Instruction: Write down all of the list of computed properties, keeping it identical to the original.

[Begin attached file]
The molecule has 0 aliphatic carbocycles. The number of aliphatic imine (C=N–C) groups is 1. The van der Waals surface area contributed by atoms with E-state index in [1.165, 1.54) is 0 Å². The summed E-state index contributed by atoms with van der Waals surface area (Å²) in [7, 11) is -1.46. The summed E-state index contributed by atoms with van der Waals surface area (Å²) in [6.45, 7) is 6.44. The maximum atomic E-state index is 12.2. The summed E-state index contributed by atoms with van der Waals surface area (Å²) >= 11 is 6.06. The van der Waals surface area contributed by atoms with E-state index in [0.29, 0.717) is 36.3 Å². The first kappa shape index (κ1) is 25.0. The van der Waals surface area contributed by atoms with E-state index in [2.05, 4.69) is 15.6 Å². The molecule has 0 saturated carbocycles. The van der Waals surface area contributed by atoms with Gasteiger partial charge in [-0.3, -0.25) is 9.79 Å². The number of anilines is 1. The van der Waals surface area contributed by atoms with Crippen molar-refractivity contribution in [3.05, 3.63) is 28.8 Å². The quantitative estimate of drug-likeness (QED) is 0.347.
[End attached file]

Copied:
The molecule has 0 aliphatic carbocycles. The number of aliphatic imine (C=N–C) groups is 1. The van der Waals surface area contributed by atoms with E-state index in [1.165, 1.54) is 0 Å². The summed E-state index contributed by atoms with van der Waals surface area (Å²) in [7, 11) is -1.46. The summed E-state index contributed by atoms with van der Waals surface area (Å²) in [6.45, 7) is 6.44. The maximum atomic E-state index is 12.2. The summed E-state index contributed by atoms with van der Waals surface area (Å²) >= 11 is 6.06. The van der Waals surface area contributed by atoms with E-state index in [0.29, 0.717) is 36.3 Å². The first kappa shape index (κ1) is 25.0. The van der Waals surface area contributed by atoms with E-state index in [2.05, 4.69) is 15.6 Å². The molecule has 0 saturated carbocycles. The van der Waals surface area contributed by atoms with Gasteiger partial charge in [-0.3, -0.25) is 9.79 Å². The number of anilines is 1. The van der Waals surface area contributed by atoms with Crippen molar-refractivity contribution in [3.05, 3.63) is 28.8 Å². The quantitative estimate of drug-likeness (QED) is 0.347.